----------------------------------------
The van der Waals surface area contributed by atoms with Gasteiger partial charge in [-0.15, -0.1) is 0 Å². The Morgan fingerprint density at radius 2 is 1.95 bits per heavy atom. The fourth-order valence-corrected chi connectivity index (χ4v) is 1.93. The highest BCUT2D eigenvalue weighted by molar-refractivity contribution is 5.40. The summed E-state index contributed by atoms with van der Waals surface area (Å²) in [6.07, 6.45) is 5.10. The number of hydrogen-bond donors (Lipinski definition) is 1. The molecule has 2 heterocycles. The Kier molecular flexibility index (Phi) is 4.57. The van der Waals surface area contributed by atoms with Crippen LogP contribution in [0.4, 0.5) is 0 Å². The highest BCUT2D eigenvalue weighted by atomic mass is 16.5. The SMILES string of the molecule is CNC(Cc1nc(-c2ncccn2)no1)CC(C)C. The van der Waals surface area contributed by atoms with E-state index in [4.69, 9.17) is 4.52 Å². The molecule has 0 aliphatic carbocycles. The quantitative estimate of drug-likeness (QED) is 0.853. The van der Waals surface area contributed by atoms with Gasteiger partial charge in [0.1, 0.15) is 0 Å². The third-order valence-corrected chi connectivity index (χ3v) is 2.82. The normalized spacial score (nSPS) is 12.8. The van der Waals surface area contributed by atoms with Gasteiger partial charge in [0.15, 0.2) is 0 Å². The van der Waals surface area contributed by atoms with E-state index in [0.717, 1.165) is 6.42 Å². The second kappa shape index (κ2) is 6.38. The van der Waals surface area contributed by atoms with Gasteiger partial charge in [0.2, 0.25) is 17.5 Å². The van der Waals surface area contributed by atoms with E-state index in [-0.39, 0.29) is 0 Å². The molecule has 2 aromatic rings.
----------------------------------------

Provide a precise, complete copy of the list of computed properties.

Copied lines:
The van der Waals surface area contributed by atoms with Gasteiger partial charge in [-0.15, -0.1) is 0 Å². The Morgan fingerprint density at radius 2 is 1.95 bits per heavy atom. The fourth-order valence-corrected chi connectivity index (χ4v) is 1.93. The highest BCUT2D eigenvalue weighted by molar-refractivity contribution is 5.40. The summed E-state index contributed by atoms with van der Waals surface area (Å²) in [6.07, 6.45) is 5.10. The number of hydrogen-bond donors (Lipinski definition) is 1. The molecule has 2 heterocycles. The Kier molecular flexibility index (Phi) is 4.57. The van der Waals surface area contributed by atoms with Crippen LogP contribution in [0.4, 0.5) is 0 Å². The highest BCUT2D eigenvalue weighted by atomic mass is 16.5. The SMILES string of the molecule is CNC(Cc1nc(-c2ncccn2)no1)CC(C)C. The van der Waals surface area contributed by atoms with E-state index in [4.69, 9.17) is 4.52 Å². The molecule has 0 aliphatic carbocycles. The quantitative estimate of drug-likeness (QED) is 0.853. The van der Waals surface area contributed by atoms with Gasteiger partial charge in [0.1, 0.15) is 0 Å². The third-order valence-corrected chi connectivity index (χ3v) is 2.82. The normalized spacial score (nSPS) is 12.8. The van der Waals surface area contributed by atoms with Gasteiger partial charge in [0.15, 0.2) is 0 Å². The van der Waals surface area contributed by atoms with E-state index in [0.717, 1.165) is 6.42 Å². The second kappa shape index (κ2) is 6.38. The van der Waals surface area contributed by atoms with Gasteiger partial charge in [0.2, 0.25) is 17.5 Å². The van der Waals surface area contributed by atoms with E-state index in [-0.39, 0.29) is 0 Å². The molecule has 2 aromatic rings.